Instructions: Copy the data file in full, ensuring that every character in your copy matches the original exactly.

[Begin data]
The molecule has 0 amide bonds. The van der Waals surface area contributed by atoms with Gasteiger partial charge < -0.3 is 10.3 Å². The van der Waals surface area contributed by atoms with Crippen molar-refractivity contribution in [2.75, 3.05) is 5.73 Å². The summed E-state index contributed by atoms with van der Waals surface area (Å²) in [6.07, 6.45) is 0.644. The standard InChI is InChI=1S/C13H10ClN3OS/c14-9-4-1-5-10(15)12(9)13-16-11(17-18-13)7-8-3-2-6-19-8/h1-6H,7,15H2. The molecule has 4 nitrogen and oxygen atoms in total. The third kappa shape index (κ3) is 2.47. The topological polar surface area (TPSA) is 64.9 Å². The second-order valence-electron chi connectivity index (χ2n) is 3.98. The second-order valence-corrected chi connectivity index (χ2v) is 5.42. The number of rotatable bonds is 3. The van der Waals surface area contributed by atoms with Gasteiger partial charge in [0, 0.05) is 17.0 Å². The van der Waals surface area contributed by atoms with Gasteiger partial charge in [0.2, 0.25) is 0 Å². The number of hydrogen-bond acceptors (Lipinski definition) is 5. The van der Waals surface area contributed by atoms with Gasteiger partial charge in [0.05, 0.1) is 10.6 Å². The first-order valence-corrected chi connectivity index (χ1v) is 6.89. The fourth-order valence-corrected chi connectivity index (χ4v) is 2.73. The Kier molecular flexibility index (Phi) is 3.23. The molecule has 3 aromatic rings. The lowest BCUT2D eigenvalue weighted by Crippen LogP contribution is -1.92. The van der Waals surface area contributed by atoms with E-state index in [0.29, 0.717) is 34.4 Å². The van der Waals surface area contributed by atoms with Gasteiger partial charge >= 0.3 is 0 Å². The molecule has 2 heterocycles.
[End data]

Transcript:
The molecule has 0 amide bonds. The van der Waals surface area contributed by atoms with Gasteiger partial charge < -0.3 is 10.3 Å². The van der Waals surface area contributed by atoms with Crippen molar-refractivity contribution in [2.75, 3.05) is 5.73 Å². The summed E-state index contributed by atoms with van der Waals surface area (Å²) in [6.07, 6.45) is 0.644. The standard InChI is InChI=1S/C13H10ClN3OS/c14-9-4-1-5-10(15)12(9)13-16-11(17-18-13)7-8-3-2-6-19-8/h1-6H,7,15H2. The molecule has 4 nitrogen and oxygen atoms in total. The third kappa shape index (κ3) is 2.47. The topological polar surface area (TPSA) is 64.9 Å². The second-order valence-electron chi connectivity index (χ2n) is 3.98. The second-order valence-corrected chi connectivity index (χ2v) is 5.42. The number of rotatable bonds is 3. The van der Waals surface area contributed by atoms with Gasteiger partial charge in [0, 0.05) is 17.0 Å². The van der Waals surface area contributed by atoms with Gasteiger partial charge in [0.2, 0.25) is 0 Å². The number of hydrogen-bond acceptors (Lipinski definition) is 5. The van der Waals surface area contributed by atoms with Gasteiger partial charge in [0.05, 0.1) is 10.6 Å². The first-order valence-corrected chi connectivity index (χ1v) is 6.89. The fourth-order valence-corrected chi connectivity index (χ4v) is 2.73. The Kier molecular flexibility index (Phi) is 3.23. The molecule has 3 aromatic rings. The lowest BCUT2D eigenvalue weighted by Crippen LogP contribution is -1.92. The van der Waals surface area contributed by atoms with E-state index in [0.29, 0.717) is 34.4 Å². The van der Waals surface area contributed by atoms with Gasteiger partial charge >= 0.3 is 0 Å². The molecule has 2 heterocycles.